Table of years of El Niño conditions in San Diego County (From 1950 onward, these years had strong rains in December):
Emiliani, Cesare -
(1922-1995): Italian paleoceanographer who applied Urey's oxygen isotope method to deep-sea sediments recovered during the Swedish Deep-Sea Expedition and by subsequent expeditions carried out by Lamont Geologic Observatory and the University of Miami. He discovered that the temperature of the ocean and the ice masses on Earth changed through time in cycles and showed that these cycles could be recognized and correlated throughout the Atlantic. On the basis of oxygen isotopes in sediment samples from the seafloor he suggested an overall cooling of the deep ocean since Eocene time. Emiliani also pioneered deep drilling into the seafloor for the purposes of climate reconstruction.
Export production - (n.)
The amount of matter produced in the photic zone of the oceans (where light can penetrate) which is then exported to deeper waters. It is commonly used to mean organic matter export or organic carbon flux downward. When measuring the amount of material settling from the sunlit zone it is found that the export production is much greater in the coastal ocean close to land than in the open ocean. However, there is one exception to this rule: right at the equator the export also is rather large over much of the ocean, due to the high productivity found there. See also "Productivity."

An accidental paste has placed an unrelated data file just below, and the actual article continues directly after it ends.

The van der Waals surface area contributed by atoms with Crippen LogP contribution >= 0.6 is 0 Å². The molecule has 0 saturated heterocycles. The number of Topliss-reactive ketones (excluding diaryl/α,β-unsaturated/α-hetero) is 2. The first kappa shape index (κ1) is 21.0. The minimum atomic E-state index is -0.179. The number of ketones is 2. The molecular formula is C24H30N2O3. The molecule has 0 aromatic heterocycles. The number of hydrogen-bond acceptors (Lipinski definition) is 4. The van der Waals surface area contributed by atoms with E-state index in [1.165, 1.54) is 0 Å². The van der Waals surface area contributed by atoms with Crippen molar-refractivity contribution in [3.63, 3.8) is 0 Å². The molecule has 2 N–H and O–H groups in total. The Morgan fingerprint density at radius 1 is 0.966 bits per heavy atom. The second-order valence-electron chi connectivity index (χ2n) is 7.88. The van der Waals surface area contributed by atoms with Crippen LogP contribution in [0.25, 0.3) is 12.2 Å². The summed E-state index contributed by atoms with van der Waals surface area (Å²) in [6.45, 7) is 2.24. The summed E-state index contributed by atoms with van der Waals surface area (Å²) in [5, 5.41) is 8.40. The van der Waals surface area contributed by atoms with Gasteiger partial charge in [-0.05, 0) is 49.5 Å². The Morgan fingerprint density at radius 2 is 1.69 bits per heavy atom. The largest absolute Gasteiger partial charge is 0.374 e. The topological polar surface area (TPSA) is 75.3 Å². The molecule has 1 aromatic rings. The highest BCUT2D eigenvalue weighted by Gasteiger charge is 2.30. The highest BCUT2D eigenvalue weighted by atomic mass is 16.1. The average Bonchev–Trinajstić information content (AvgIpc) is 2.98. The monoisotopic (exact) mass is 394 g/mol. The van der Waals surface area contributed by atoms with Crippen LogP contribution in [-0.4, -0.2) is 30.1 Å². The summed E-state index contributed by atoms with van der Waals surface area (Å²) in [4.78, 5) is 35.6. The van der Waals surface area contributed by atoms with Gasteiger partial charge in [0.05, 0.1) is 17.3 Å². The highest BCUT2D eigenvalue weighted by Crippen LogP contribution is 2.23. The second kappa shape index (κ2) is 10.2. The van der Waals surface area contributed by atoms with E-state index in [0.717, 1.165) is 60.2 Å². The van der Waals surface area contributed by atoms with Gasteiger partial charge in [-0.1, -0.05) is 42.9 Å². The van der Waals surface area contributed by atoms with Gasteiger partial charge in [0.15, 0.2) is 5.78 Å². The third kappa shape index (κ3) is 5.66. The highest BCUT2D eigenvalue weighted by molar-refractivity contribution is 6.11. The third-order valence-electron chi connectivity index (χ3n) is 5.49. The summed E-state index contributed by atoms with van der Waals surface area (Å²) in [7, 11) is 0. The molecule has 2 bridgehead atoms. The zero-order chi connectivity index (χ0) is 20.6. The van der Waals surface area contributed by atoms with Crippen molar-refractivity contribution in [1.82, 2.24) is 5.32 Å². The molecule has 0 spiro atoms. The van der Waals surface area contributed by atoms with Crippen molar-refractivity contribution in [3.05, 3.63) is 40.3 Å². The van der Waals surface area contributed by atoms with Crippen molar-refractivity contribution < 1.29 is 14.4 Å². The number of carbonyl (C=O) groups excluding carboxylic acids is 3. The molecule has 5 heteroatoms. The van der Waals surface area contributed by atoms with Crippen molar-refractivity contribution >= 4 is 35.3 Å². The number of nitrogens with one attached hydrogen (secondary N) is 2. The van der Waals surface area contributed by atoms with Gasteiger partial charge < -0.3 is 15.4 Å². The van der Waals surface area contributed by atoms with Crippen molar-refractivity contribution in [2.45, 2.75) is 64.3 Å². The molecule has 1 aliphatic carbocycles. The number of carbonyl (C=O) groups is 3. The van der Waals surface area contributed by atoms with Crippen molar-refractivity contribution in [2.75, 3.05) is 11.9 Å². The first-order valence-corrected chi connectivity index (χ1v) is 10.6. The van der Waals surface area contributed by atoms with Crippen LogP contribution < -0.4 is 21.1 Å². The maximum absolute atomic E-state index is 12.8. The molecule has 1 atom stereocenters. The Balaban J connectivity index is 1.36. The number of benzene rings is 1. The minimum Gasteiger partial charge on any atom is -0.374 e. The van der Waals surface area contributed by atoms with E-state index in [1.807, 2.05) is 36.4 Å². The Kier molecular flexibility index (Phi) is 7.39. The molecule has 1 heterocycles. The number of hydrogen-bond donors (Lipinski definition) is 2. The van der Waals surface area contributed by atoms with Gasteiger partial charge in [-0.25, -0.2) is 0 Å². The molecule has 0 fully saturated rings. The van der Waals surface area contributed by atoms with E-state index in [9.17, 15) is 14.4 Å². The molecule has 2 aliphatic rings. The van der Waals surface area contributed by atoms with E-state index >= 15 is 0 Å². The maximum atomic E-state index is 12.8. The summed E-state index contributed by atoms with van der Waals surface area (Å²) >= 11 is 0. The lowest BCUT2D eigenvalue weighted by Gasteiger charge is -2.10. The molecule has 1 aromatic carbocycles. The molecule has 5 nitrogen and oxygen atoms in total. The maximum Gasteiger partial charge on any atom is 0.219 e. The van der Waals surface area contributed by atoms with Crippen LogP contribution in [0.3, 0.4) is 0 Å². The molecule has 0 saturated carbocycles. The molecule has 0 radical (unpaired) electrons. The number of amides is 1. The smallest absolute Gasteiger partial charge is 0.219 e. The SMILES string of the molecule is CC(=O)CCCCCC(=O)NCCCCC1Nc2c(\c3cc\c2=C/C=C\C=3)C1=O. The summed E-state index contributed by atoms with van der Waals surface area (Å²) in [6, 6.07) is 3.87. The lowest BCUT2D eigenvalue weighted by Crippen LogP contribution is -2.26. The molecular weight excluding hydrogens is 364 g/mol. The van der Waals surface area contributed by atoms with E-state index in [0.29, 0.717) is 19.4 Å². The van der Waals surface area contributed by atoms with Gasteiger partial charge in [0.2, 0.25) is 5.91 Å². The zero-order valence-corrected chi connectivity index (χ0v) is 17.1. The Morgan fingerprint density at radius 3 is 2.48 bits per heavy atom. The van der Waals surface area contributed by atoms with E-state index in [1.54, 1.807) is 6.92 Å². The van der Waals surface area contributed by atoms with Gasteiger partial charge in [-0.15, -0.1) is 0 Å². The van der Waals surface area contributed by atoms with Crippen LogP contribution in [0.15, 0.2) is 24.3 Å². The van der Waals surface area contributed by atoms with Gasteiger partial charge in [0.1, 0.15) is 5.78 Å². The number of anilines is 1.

Ferrel, William -
(1817-1891): American meteorologist. His major work was Essay on the Winds and Currents of the Oceans, written in 1856. He studied reflection of air and ocean currents by the rotation of the Earth and found that air tends to move in circles, especially in the higher latitudes. Other contributions include the understanding of cyclonic storms.
Flohn, Hermann -
(1912-1997): German meteorologist who emphasized the importance of cross-equatorial heat flow from the southern to the northern hemisphere and related this asymmetry to the presence of the large ice mass on Antarctica.
Franklin, Benjamin -
(1706-1790): Although known as a statesman and and experimenter on electricity in lightning, Franklin also made a map of the Gulf Stream and determined that the Gulf Stream formed a link between the westward flowing North-Equatorial Current and the eastward flowing North Atlantic Current.
Index: A to F | G to L | M to R | S to Z